After another frustrating loss, the players decided that enough was enough.
Tuesday’s 5-2 setback to Peoria marked the third time in five days that the Checkers had suffered a convincing defeat in their own building. It just so happened that all of those losses, which were part of a longer stretch that included just one victory in nine games, occurred when the team could least afford them in an ever-tightening Western Conference playoff race.
The latest result triggered a first this season – a players-only meeting behind closed doors immediately following the game.
“We just talked it out,” said forward Chris Terry. “Obviously, no one was happy with the way things were going.”
The unplanned gathering began when alternate captain Nicolas Blanchard, who in his fifth full season as a pro is one of the more experienced players on the team, promptly shut the door to the locker room after everyone had entered. He then said a few words, with others in the team’s leadership group joining in.
The message itself wasn’t necessarily anything different than they’d been used to hearing, but the method of delivery was.
“Getting it from the coaches is one thing, but hearing it from other players comes with a little more pressure,” said coach Jeff Daniels. “Guys don’t want to let each other down.”
Checkers captain Brett Sutter said that much of the frustration on that particular night stemmed from the fact that they thought their effort deserved a better result. After all, they had out-shot the Rivermen by a count of 44-24 for the game and led 2-1 at the first intermission.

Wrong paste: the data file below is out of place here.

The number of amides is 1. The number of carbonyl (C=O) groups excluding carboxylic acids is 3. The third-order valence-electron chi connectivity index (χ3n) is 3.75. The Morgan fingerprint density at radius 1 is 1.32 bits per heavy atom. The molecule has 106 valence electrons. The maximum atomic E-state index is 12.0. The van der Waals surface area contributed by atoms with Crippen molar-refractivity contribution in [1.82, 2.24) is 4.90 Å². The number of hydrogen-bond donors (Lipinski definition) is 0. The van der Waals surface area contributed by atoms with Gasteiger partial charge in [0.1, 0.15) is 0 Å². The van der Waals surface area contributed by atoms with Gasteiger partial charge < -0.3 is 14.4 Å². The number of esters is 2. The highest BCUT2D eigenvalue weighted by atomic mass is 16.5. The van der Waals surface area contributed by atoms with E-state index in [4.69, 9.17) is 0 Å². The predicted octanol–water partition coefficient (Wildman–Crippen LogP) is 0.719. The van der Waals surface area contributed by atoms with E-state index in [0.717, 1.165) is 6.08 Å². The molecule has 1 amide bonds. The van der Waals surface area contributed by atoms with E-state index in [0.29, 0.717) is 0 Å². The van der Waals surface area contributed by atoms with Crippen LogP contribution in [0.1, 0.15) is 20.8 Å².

When they went on to surrender four unanswered goals, it wasn’t that they stopped working. Rather, the confidence needed to respond to a goal against or to finish a scoring chance was still missing.
“We used to come to the rink with that swagger that we thought we were going to win every night,” said Sutter. “When you’re losing, that starts to go away. The message was just to bring that excitement back to the rink.”
In the following night’s rematch, the swagger was clearly back. It took a bit of a strange goal to get the ball rolling – Sutter fumbled the puck on a breakaway, only for a trailing Chris Durno to tap it in – but from there, a team that previously couldn’t find a way to doctor its offensive woes began to put on a clinic.
Not only did they score a total of six goals to tie a season high before the night was over, but they did so in style. Riley Nash’s toe-drag around a defenseman and top-shelf finish, Terry’s weave through three Rivermen and a pair of beautiful odd-man rushes executed by Evgenii Dadonov and Zach Boychuk rank among the more impressive goals the team has scored all season.
Did that outburst result from the team’s meeting?
Does it matter?
“I think the result speaks for itself,” said Terry.
The scene following that game could not have been more different than the one before it. For the first time in a long time, players and coaches were upbeat and their excitement obvious. From that alone, never mind what anyone can see in the standings, it was clear how much they needed that exact performance.
“For morale it’s huge,” said Sutter. “It’s amazing what one win can do.”
Should that be the end of the team’s slide that put it dangerously close to the cutoff between getting a chance to build on last season’s run to the Eastern Conference Final and missing the postseason entirely, that game, and perhaps that meeting, will have been the turning point.
Of course, they still have some hurdles to clear in their last 12 games, beginning with two road games against a Hershey team that has won four in row. Facing a team on a roll is standard for the Checkers these days, as they hit Peoria on a four-game streak and Norfolk on a 16-game streak, the latter of which was on its way to an all-time AHL record.
The difference this time is that, if the Checkers can continue the way they did on Wednesday, it may not matter what the other team does.
“Every team goes through funks,” said Terry. “Hopefully, that was ours.”